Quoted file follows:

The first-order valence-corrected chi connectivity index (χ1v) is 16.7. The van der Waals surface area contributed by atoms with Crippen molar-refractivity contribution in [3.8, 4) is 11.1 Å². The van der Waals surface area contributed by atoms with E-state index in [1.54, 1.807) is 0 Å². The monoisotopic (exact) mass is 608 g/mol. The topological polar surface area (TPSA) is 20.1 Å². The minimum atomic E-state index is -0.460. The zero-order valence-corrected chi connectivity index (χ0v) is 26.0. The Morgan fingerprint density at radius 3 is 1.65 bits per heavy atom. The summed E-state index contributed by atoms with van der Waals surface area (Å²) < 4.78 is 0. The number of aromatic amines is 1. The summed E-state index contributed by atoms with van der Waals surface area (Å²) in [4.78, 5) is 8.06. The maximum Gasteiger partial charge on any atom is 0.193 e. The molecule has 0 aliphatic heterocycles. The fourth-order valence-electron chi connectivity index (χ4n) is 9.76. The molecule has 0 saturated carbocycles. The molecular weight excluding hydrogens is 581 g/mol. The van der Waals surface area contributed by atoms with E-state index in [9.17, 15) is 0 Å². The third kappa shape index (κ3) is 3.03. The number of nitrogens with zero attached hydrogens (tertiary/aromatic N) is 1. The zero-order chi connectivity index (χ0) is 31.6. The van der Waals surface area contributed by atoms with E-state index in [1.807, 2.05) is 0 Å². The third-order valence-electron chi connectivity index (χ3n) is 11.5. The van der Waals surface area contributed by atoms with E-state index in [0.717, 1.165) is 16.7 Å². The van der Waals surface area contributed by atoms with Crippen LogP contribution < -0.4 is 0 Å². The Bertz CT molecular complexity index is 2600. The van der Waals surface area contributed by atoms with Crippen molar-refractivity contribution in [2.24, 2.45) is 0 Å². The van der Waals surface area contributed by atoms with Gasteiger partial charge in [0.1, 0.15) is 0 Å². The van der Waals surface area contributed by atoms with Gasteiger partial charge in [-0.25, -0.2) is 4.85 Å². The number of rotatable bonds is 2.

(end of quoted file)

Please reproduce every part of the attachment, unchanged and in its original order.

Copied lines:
The first-order valence-corrected chi connectivity index (χ1v) is 16.7. The van der Waals surface area contributed by atoms with Crippen molar-refractivity contribution in [3.8, 4) is 11.1 Å². The van der Waals surface area contributed by atoms with E-state index in [1.54, 1.807) is 0 Å². The monoisotopic (exact) mass is 608 g/mol. The topological polar surface area (TPSA) is 20.1 Å². The minimum atomic E-state index is -0.460. The zero-order valence-corrected chi connectivity index (χ0v) is 26.0. The Morgan fingerprint density at radius 3 is 1.65 bits per heavy atom. The summed E-state index contributed by atoms with van der Waals surface area (Å²) < 4.78 is 0. The number of aromatic amines is 1. The summed E-state index contributed by atoms with van der Waals surface area (Å²) in [4.78, 5) is 8.06. The maximum Gasteiger partial charge on any atom is 0.193 e. The molecule has 0 aliphatic heterocycles. The fourth-order valence-electron chi connectivity index (χ4n) is 9.76. The molecule has 0 saturated carbocycles. The molecular weight excluding hydrogens is 581 g/mol. The van der Waals surface area contributed by atoms with E-state index in [9.17, 15) is 0 Å². The third kappa shape index (κ3) is 3.03. The number of nitrogens with zero attached hydrogens (tertiary/aromatic N) is 1. The zero-order chi connectivity index (χ0) is 31.6. The van der Waals surface area contributed by atoms with E-state index in [1.807, 2.05) is 0 Å². The third-order valence-electron chi connectivity index (χ3n) is 11.5. The van der Waals surface area contributed by atoms with E-state index in [0.717, 1.165) is 16.7 Å². The van der Waals surface area contributed by atoms with Crippen LogP contribution < -0.4 is 0 Å². The Bertz CT molecular complexity index is 2600. The van der Waals surface area contributed by atoms with Crippen molar-refractivity contribution in [2.24, 2.45) is 0 Å². The van der Waals surface area contributed by atoms with Gasteiger partial charge in [0.1, 0.15) is 0 Å². The van der Waals surface area contributed by atoms with Gasteiger partial charge in [-0.25, -0.2) is 4.85 Å². The number of rotatable bonds is 2.